Author Topic: Live ex compo 'waste'  (Read 979 times)

WA Export News

  • Administrator
  • Hero Member
  • *****
  • Posts: 6669
  • Karma: +4/-0
Re: Live ex compo 'waste'
« Reply #3 on: June 11, 2012, 12:55:34 AM »
Appears Senator Edwards knows little to nothing about live exports..

Perhaps he could provide proof of his apparent unsubstantiated claim that the industry "lost thousands of jobs and millions of dollars in income" as a result of the temporary ban?

Perhaps he is unable to provide proof because there is none?
« Last Edit: June 11, 2012, 11:36:13 AM by WA Export News »

Export News Tasmania

  • Global Moderator
  • Hero Member
  • *****
  • Posts: 3017
  • Karma: +0/-0
Re: Live ex compo 'waste'
« Reply #2 on: June 07, 2012, 07:31:08 PM »
Would this be the same Senator Edwards who had trouble managing his Comcar entitlements and ASIC violations? The one who was on the Heffernan Senate Committee - whose background is in real estate? His animal welfare credentials are even weaker than his economic ones.

From The Australian,
December 05, 2011

'SOUTH Australian Liberal senator Sean Edwards is alleged to have used misleading and deceptive conduct to convince a small businessman in Victoria to invest more than $400,000 in a Clare Valley vineyard that failed to deliver promised financial returns.
Senator Edwards, who since taking his seat in parliament on July 1 has been embroiled in controversy over his use of taxpayer-funded entitlements and for filing an incomplete declaration of business interests, is also alleged to have breached sections of the Australian Securities & Investments Commission Act.

Export News Tasmania

  • Global Moderator
  • Hero Member
  • *****
  • Posts: 3017
  • Karma: +0/-0
Live ex compo 'waste'
« Reply #1 on: June 07, 2012, 07:25:19 PM »
SOUTH Australian Liberal Senator Sean Edwards has accused the government of “waste and mismanagement” by spending $1.22 million to hand out a meagre $68,000 under its live exports trade compensation scheme.The federal government established the $100m compensation scheme to provide financial support for Australian cattle producers and other export industry businesses caught up in last year’s snap suspension of the live cattle trade to Indonesia.

The Senator uncovered the blow-out while questioning Department of Agriculture, Fisheries and Forestry (DAFF) officials and the Minister during Senate Budget Estimates last week.
The income recovery subsidy was designed to provide income assistance for individuals impacted by the ban through loss of work, but unable to access Newstart due to the time needed to elapse before qualification.

Senator Edwards said he was angered the scheme’s administration costs were nearly 18 times more than the benefits delivered in the actual scheme.

He was also critical of Agriculture Minister Joe Ludwig - who accompanied Department officials during questioning - accusing him of being “blasé” about the “exorbitant administration costs”.

DAFF defended its position, saying the $1.22m was a fixed cost required by the Human Services Department to establish the compensation scheme, with significant costs attributed to IT services.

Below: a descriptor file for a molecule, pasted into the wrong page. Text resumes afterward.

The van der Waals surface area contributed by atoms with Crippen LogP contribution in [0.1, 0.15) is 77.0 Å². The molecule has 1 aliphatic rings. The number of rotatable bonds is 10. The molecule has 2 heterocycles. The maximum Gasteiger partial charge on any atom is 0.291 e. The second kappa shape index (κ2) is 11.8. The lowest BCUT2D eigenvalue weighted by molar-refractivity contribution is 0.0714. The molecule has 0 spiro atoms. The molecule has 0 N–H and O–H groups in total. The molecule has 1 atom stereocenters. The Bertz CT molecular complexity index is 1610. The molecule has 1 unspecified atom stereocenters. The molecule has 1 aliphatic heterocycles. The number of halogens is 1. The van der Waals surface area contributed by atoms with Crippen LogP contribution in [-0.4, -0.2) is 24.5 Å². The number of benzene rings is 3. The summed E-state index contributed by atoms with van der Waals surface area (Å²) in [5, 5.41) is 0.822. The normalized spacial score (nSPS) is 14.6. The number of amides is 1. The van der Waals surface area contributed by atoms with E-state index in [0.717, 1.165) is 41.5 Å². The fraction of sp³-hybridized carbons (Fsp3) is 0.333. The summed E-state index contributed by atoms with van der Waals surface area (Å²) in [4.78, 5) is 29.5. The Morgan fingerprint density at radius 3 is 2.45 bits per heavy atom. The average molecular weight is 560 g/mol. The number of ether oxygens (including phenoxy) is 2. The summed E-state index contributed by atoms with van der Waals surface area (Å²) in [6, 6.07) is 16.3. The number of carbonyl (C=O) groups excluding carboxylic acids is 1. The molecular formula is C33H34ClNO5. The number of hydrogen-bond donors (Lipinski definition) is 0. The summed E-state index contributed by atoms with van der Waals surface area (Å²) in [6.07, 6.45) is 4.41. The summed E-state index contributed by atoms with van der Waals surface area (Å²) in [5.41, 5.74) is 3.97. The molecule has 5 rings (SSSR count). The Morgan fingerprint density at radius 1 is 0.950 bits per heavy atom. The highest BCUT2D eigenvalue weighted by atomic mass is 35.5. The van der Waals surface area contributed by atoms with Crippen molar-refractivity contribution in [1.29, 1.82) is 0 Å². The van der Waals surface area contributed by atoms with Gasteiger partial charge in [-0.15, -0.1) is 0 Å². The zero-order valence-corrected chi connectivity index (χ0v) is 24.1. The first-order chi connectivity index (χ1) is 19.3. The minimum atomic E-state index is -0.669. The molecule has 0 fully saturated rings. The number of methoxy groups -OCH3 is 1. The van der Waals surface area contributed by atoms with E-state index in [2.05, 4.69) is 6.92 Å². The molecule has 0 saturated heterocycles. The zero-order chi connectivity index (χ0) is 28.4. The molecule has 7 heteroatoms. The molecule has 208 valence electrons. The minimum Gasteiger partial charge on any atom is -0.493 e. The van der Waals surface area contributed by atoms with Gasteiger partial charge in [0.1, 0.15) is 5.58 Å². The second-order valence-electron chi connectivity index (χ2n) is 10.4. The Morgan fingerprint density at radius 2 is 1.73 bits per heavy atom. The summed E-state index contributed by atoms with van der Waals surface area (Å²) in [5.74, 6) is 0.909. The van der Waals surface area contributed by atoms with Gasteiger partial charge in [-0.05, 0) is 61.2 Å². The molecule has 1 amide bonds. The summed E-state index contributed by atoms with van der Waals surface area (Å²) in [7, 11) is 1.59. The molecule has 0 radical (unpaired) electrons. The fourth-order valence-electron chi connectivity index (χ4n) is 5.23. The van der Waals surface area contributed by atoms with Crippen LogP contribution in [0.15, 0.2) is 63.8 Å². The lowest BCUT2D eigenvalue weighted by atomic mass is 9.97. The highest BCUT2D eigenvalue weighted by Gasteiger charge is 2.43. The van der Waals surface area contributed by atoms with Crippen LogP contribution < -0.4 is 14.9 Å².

DAFF secretary Dr Conall O'Connell said the cost was settled between the two Departments.

“This is the normal practice for delivering a program like this through Human Services,” he said.

During the hearing, Senator Ludwig said the scheme ”does come with a cost; you have to bear that cost to make it available as to whether or not there is uptake”.

But Senator Edwards said DAFF received a $1.22m “windfall” from the Agriculture Department for dishing out not many dollars.

“The Minister claimed that Human Services was best placed to deliver the scheme, arguing that they have over 300 officers nationally and are set up to deliver payments of this nature,” he said.

“However, this ran contrary to his later statement that the $1.22m expended was needed for ‘fixed set up costs and IT’.”

Senator Edwards said if the Human Services Department had administered the program effectively, administration should have been a fraction of that cost.

But Minister Ludwig disagreed with Senator Edward’s suggestion that Human Services had received a “windfall”.

Minister Ludwig said the cattle industry called for assistance, saying it was disadvantaged by the trade suspension, but “In this instance, the noise was more than what the uptake was”.

“If there was little uptake, it is probably good in one respect: it means that people found they found alternative work, they mitigated against the suspension and, therefore, they also saved the Commonwealth additional money,” he said.

However, Senator Edwards said if Minister Ludwig hadn’t closed the trade so abruptly, the government would have saved millions of dollars by not having to provide assistance - and the industry would not have lost thousands of jobs and millions of dollars in income.

“We’ve already seen live export permits to Indonesia cut from the current 520,000 head of cattle to just 280,000 head next year,” he said.

“The live export industry deserves much more from this government which crippled an industry and wasted millions on administering a simple program.”

Senator Edwards said the compensation scheme was poorly designed to begin with, leading to the low uptake.

“On every aspect of the provision of assistance they’ve missed the mark -now that’s manifested in this class action from 21 cattle producers from Minter Ellison lawyers and another action with three other industry members, also included in the budget contingency papers this year,” he said.

“And I’m sure we haven’t seen the end of it.

“I consider spending $1.22m to administer only $68,000 in payments as gross inattention to what was required.”    Print height=13

COLIN BETTLES 07 Jun, 2012
« Last Edit: June 11, 2012, 12:52:57 AM by WA Export News »